A funny thing happened to me, just around the turn of the twenty-first century – I was seized by an urge to write sexy historical romance novels. I wasn’t a newcomer to writing, though I’d never made a career out of it. Call it rather a lifelong passion, from childhood poems to grownup essays and book reviews, to the pair of erotic novels (still in print!) that I wrote in the 1990s, inspired by the discussions raging in my San Francisco feminist community, about what was possible, permissible, or just plain fun to say out loud about female sexual desire.
I didn’t write every day; I was a mom after all, and my job as a computer programmer kept me pretty well occupied the rest of the time. But when I had something to say, you couldn’t stop me from getting it down on paper. And suddenly there was a lot to say. My experience writing erotic fiction had gotten me thinking about sexual expression in other historical periods. Which led me to ask questions about what love has to do with sex and sex with love, and what sex and love have to do with freedom and respect between equals.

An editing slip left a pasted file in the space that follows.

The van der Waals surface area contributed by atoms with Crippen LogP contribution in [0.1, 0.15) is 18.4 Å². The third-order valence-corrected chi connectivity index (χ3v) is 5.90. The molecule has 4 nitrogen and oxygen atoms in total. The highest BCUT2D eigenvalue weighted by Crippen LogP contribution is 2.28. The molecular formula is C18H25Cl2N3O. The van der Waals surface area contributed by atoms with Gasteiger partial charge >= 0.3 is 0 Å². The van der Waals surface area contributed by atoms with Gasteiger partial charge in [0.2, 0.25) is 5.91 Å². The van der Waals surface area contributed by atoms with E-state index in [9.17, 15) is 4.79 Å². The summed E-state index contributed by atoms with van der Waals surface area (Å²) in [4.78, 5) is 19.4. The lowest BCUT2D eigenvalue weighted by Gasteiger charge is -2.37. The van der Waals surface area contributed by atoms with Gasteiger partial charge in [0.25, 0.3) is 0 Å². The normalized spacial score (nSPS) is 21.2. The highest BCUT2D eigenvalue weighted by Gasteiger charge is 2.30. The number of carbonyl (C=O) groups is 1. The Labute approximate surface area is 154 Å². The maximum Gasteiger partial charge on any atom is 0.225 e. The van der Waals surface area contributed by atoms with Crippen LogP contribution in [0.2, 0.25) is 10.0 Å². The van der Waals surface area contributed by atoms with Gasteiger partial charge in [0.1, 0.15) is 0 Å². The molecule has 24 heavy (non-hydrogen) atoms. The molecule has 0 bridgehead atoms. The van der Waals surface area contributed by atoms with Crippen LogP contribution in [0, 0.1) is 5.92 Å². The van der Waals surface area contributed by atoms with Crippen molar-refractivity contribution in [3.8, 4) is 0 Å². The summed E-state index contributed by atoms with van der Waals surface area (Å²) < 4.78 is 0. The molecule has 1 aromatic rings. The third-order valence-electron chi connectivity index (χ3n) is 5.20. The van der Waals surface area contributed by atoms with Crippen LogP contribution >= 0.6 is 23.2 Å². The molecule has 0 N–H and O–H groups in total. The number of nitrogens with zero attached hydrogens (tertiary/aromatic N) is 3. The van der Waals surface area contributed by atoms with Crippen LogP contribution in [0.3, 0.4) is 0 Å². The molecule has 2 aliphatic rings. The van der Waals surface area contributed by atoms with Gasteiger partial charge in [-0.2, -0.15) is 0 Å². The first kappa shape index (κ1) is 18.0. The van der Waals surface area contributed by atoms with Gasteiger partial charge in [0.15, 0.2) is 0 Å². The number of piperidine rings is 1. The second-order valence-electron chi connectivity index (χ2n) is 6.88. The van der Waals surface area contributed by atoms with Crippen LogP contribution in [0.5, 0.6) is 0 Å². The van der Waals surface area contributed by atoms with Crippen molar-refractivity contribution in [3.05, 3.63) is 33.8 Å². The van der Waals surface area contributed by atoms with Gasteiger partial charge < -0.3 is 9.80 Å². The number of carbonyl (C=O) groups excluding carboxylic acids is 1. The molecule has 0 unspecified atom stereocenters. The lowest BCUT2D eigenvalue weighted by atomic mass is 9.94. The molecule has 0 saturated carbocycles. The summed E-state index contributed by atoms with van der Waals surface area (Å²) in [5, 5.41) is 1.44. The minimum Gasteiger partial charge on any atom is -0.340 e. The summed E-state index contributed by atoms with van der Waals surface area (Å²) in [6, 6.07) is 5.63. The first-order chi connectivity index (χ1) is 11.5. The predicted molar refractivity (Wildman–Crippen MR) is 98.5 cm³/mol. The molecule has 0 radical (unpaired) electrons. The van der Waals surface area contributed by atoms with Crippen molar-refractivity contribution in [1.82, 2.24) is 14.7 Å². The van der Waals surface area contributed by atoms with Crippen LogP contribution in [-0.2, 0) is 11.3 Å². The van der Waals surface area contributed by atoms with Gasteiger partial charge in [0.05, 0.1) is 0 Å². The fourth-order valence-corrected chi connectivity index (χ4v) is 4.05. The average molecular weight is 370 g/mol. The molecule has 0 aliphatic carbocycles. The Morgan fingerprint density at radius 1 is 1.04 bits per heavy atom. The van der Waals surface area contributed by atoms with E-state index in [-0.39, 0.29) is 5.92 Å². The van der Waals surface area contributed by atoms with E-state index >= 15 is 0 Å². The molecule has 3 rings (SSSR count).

Or to put it another way, I began taking on the big subjects at the heart of countless lives and also at the heart of romance fiction. And I was lucky enough to do so at a moment when the romance genre was learning to write about sex, with a bracing new explicitness, and in ways that spoke to women’s whole selves through the truths of our fantasy lives.
Thrilled to find a supportive, enthusiastic community of readers and writers, I wrote four romance novels and one novella. It was the experience of a lifetime, culminating in 2009, when The Edge of Impropriety won Romance Writers of America’s RITA Award for Best Historical Romance.
And then, sadly, I found that I’d said all I had to say. But my books remain, even as the romance genre continues to evolve. And I love what I took away from the experience of being a romance writer: an abiding respect for authors who prevail over the long haul in a tough and competitive business; and a deep affection for those (like me) who have their passionate say and move on. And I continue to keep faith with a community that, at its best, is taking on a new set of long-overdue questions about everybody’s right to love, sexual expression, freedom, and respect.
I’m a grandma now. Retired from programming and novel-writing, these days I work alongside Michael, my retired bookseller husband, at our copyediting business, P&M Editorial Services. We love editing romance (check out our website) and recently we’ve begun lovingly re-issuing revised and expanded versions of my romance fiction.